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5 Big Lessons Popular Personal Finance Advice Gets Wrong

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Every day, you’re inundated with information. From social media to texts, phone calls, emails, and news alerts—it’s incredible how much information we process regularly. So, when it comes to handling your finances, it’s natural to think that the information you hear repeatedly is the best advice to follow. After all, plenty of people are making a living sharing financial advice online (we refer to them as “influencers”). Shouldn’t you listen to what they have to say?

Well, no… not necessarily.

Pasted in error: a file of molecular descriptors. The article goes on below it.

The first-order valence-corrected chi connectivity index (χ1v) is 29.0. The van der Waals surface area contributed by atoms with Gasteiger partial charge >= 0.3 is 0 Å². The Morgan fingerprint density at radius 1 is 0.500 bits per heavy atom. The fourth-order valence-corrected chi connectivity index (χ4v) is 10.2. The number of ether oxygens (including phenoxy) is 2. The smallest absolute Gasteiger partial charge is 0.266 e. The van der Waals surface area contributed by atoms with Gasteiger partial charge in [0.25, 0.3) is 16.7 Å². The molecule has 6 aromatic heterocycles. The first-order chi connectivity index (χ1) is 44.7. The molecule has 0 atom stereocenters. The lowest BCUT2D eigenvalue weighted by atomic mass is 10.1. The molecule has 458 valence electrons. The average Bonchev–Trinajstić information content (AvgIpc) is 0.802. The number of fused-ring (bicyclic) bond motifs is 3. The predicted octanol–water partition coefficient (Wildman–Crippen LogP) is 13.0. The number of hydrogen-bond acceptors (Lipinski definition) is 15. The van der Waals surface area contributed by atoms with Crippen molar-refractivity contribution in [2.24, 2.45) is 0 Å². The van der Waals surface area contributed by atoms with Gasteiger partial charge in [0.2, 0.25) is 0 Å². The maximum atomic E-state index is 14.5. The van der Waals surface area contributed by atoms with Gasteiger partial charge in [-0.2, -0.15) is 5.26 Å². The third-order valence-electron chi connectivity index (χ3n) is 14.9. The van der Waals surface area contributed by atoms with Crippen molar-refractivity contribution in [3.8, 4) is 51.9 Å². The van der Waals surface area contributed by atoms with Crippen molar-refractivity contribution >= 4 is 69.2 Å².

Here are five pieces of popular personal finance advice we can almost guarantee you’ve heard before and why you shouldn’t necessarily take it. 

Lesson #1: “Skipping Your Daily Latte Will Make You a Millionaire”

This famous personal finance “lesson” seems to be a favorite for Baby Boomers who see younger people enjoying their little “luxuries,” whether it’s a daily trip to Starbucks or a plate of avocado toast. And frankly, aside from bad advice, it’s condescending.

Sweating the small stuff isn’t always the correct answer, especially if you’re making meaningful purchases that bring you joy. Let’s put it in perspective: spending $5 on a latte five days a week would equate to about $1,300 a year. Not enough for a down payment on a house or a new car.

Let’s take it a step further and look at what investing that $5/day (or $1,300 a year) would look like instead of spending it on a latte.

For this example, we’ll assume an annual rate of return of 7%. Say you aim to put a down payment on your dream house in three years. ($108.33 monthly for three years, giving you $4,326 in returns).